We stress that Article 286 applies only when there is a bonafide suspension of the employer's operation of a business or undertaking for a period not exceeding six (6) months. In such a case, there is no termination of employment but only a temporary displacement of employees, albeit the displacement should not exceed six (6) months. The paramount consideration should be the dire exigency of the business of the employer that compels it to put some of its employees temporarily out of work. In security services, the temporary "off-detail" of guards takes place when the security agency's clients decide not to renew their contracts with the security agency, resulting in a situation where the available posts under its existing contracts are less than the number of guards in its roster.26 (Underscoring supplied)Ï‚Î·Î±Ã±rÎ¿blÎµÅ¡ Î½Î¹râ€ Ï…Î±l lÎ±Ï‰ lÎ¹brÎ±rÃ¿
In the present case, there is no showing that there was lack of available posts at petitioner's clients or that there was a request from the client-bank, where respondent was last posted and which continued to hire petitioner's services, to replace respondent with another. Petitioner suddenly prevented him from reporting on his tour of duty at the bank on December 15, 2001 and had not thereafter asked him to report for duty.
In fine, the appellate court's affirmance of the NLRC decision is in order.
WHEREFORE, the petition is DENIED.
Costs against petitioner.
* Additional member per Special Order No. 664 dated July 15, 2009.
1 Rollo, pp. 50-51, 70-71, 86-87.
3 NLRC records I, p. 2; Docketed as NLRC NCR North Sector Case No. 12-06545-2001.
4 Id. at 7.
5 Id. at 26-28.
6 Id. at 39.
7 Rollo, pp. 85-98.
8 Id. at 69-76; Penned by Presiding Commissioner Lourdes C. Javier with the concurrence of Commissioner Tito F. Genilo. Commissioner Romeo C. Lagman took no part.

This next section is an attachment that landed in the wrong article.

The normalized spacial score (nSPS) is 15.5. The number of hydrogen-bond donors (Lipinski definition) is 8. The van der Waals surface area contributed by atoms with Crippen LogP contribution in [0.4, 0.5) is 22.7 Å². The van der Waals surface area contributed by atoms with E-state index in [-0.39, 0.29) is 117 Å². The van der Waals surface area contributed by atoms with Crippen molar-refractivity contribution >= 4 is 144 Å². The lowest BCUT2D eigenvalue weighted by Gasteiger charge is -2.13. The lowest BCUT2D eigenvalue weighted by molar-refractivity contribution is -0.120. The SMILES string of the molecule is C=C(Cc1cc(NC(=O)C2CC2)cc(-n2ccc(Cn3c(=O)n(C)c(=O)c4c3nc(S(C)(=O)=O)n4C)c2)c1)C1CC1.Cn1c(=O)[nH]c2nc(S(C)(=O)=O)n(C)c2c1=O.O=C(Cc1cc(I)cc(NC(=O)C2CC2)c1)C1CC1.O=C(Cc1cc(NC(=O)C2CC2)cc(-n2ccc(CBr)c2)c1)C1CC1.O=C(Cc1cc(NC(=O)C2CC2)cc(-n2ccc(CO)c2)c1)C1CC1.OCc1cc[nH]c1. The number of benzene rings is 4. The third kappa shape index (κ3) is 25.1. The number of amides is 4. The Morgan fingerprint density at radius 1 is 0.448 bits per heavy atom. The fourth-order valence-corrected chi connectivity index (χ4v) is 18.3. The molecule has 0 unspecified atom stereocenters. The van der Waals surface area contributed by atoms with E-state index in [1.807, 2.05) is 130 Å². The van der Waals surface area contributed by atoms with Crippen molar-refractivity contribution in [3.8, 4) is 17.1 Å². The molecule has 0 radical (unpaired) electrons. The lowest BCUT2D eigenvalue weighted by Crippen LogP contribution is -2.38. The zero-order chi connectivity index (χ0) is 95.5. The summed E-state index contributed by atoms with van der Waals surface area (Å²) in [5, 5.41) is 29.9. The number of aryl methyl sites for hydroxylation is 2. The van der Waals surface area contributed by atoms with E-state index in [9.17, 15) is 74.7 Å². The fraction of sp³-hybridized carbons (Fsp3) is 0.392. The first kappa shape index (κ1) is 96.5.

9 Id. at 341-346.
10 Id. at 49-67; Penned by Associate Justice Romeo F. Barza with Associate Justices Mariano C. Del Castillo and Jose C. Mendoza concurring.
11 Id. at 35.
12 Id. at 36-38.
13 Id. at 40-41.
14 Art. 286. When employment not deemed terminated. The bona fide suspension of the operation of a business or undertaking for a period not exceeding six (6) months, or the fulfillment by the employee of a military or civic duty shall not terminate employment. In all such cases, the employer shall reinstate the employee to his former position without loss of seniority rights if he indicates his desire to resume his work not later than one (1) month from the resumption of operations of his employer or from his relief from the military or civic duty.
15 Rollo at pp. 42-43.
16 Id. at 233-239.
17 Id. at 230.
18 CA rollo, p. 159.
19 Id. at 246-256.
20 G.R. No. 15086, 494 SCRA 183 (2006).
21 Vide: General Milling Corp. v. NLRC, 442 Phil. 425 (2002); Shipside Inc. v. Court of Appeals, G.R. No. 143377, 352 SCRA 334 (2001); Uy v. Land Bank of the Phils., 391 Phil. 303 (2000), citing Melo v. Court of Appeals, G.R. No. 123686, 318 SCRA 94 (1999) De Guia v. De Guia, G.R. No. 135384, 356 SCRA 287 (2001); and Damasco v. NLRC, G.R. NOS. 115755 & 116101, 346 SCRA 714 (2000) citing Condo Suite Club Travel, Inc. v. NLRC, G.R. No. 125671, 323 SCRA 679 (2000); Philippine Scout Veterans Security and Investigation Agency Inc. v. NLRC, G.R. No. 124500, 299 SCRA 690 (1998); Judy Phils., Inc. v. NLRC, G.R. No. 111934, 289 SCRA 755 (1998).
22 NLRC records I, p. 14.
23 Id. at 36-37; Said handwritten declaration reads in part: "Na noong December 14, 2001 nagpapirma ang aming Detachment Commander na si Mr. Juanito Endencio ng schedule sa duty para sa Dec. 15, 2001. Si SG Mirando ay nakapirma sa nasabing [s]chedule. Nang pumasok si SG Mirando kinabukasan [sa] agency hindi siya pinaduty ni Mr. Endencio at hindi ko alam kong ano ang dahilan kaya pinirmahan ko ang affidavit bilang witness ni sg mirando para patunayan na siya ay nakapirma sa schedule ng duty para sa december 15, 2001."
24 Superstar Security Agency v. NLRC, 184 SCRA 74 (1990).
25 Rollo, p. 42.
26 Philippine Industrial Security Agency v. Dapiton, G.R. No. 127421, December 8, 1999, 377 Phil. 951, 962.